Engine and Drivetrain
The Cooper S Hardtop is powered by an impressive 1.6-liter inline four-cylinder turbocharged engine that produces 172 horsepower and 177 lb-ft of torque. The ragtop has a 1.6-liter supercharged OHC transverse four-cylinder engine, giving you 168 horsepower and 162 lb-ft of torque. Both engines are mated to a Getrag six-speed manual gearbox or a six-speed automatic CVT transmission with paddle shifters.
Interesting Vehicle Features and Options
The convertible’s sunroof, which opens in just 15 seconds, can be operated with four presses of the unlock button on the key fob before you even enter the car. Not feeling enough get up and go from the base S? Make a checkmark next to the John Cooper Works Tuning Kit option box. This $5,000 package mods your Mini and delivers a heart-jolting 207 horsepower and adds larger brake discs and calipers and a limited slip differential - essentially turning your Mini into a wee supercar. A $4,000 Sidewalk package swaths the interior with English malt brown leather, adds 17-inch wheels and makes the world know it’s a Sidewalk by plastering emblems on the exterior. Mini also throws in four years of complementary roadside assistance for all its cars to seal the deal.
Key Technology Evaluation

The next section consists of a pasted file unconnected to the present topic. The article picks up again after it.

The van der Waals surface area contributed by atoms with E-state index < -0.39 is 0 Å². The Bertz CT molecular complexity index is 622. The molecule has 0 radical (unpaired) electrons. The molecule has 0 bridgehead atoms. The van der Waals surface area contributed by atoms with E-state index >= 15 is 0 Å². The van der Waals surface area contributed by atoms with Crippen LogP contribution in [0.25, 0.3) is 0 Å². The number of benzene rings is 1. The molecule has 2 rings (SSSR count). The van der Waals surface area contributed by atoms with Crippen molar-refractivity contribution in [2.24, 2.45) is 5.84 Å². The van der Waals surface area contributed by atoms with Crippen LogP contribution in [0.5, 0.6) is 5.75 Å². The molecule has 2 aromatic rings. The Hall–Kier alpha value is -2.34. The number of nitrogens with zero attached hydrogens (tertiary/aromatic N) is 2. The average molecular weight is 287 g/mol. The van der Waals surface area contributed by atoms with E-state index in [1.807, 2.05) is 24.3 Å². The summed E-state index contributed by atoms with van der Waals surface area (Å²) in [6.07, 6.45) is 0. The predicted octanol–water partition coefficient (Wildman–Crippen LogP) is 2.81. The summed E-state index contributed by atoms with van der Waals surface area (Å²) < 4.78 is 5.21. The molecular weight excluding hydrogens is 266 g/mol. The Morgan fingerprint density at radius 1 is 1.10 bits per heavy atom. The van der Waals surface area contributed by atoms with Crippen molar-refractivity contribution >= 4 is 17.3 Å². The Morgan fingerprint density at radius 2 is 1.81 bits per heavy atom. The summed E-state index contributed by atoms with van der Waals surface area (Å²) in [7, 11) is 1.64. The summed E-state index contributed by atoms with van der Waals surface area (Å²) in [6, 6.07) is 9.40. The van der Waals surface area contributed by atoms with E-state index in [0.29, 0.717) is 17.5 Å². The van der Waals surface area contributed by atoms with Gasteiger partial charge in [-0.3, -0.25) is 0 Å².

With go-kart performance, it helps to have the technology to ensure a zippy, but safe, drive. Cornering Brake Control (CBC) applies pressure to the wheel that needs it most and evens out braking pressure from side-to-side and Electronic Brake Force Distribution (EBD) distributes brake forces to different wheels depending on your Mini's cargo load, giving the Mini more vehicle stability when braking while cornering or during lane changes.
Green Evaluation/Gas Mileage
The S trims don’t manage quite the amazing mileage that the base versions get, but they’re still the gas sippers we all know and love. The ULEV-II emissions rated hardtop gets 23 mpg city and 32 highway with its auto, while the manual returns 26 city and 34 highway. The LEV-II soft-top doesn’t fare as well, hitting the mileage mark that many mid-size sedans like the Acura TSX